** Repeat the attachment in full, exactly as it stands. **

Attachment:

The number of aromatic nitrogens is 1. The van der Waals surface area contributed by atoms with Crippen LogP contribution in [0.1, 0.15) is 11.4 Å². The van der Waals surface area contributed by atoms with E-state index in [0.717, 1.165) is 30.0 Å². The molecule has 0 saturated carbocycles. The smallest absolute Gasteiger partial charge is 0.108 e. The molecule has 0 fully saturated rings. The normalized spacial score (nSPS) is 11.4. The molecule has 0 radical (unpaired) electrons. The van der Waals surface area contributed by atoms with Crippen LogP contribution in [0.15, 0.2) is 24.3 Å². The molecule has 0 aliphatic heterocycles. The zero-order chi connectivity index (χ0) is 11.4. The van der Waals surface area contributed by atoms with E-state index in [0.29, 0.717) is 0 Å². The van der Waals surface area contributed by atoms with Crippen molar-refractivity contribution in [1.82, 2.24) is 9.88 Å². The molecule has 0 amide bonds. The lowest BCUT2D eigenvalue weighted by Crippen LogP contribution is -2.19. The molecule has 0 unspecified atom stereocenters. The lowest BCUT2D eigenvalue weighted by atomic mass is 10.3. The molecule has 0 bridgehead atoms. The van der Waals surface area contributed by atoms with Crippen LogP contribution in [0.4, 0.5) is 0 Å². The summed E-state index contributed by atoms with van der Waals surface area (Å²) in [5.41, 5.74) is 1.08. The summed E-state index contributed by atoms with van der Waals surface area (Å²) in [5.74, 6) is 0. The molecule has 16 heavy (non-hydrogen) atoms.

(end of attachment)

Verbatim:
The number of aromatic nitrogens is 1. The van der Waals surface area contributed by atoms with Crippen LogP contribution in [0.1, 0.15) is 11.4 Å². The van der Waals surface area contributed by atoms with E-state index in [0.717, 1.165) is 30.0 Å². The molecule has 0 saturated carbocycles. The smallest absolute Gasteiger partial charge is 0.108 e. The molecule has 0 fully saturated rings. The normalized spacial score (nSPS) is 11.4. The molecule has 0 radical (unpaired) electrons. The van der Waals surface area contributed by atoms with Crippen LogP contribution in [0.15, 0.2) is 24.3 Å². The molecule has 0 aliphatic heterocycles. The zero-order chi connectivity index (χ0) is 11.4. The van der Waals surface area contributed by atoms with E-state index in [0.29, 0.717) is 0 Å². The van der Waals surface area contributed by atoms with Crippen molar-refractivity contribution in [1.82, 2.24) is 9.88 Å². The molecule has 0 amide bonds. The lowest BCUT2D eigenvalue weighted by Crippen LogP contribution is -2.19. The molecule has 0 unspecified atom stereocenters. The lowest BCUT2D eigenvalue weighted by atomic mass is 10.3. The molecule has 0 bridgehead atoms. The van der Waals surface area contributed by atoms with Crippen LogP contribution in [0.4, 0.5) is 0 Å². The summed E-state index contributed by atoms with van der Waals surface area (Å²) in [5.41, 5.74) is 1.08. The summed E-state index contributed by atoms with van der Waals surface area (Å²) in [5.74, 6) is 0. The molecule has 16 heavy (non-hydrogen) atoms.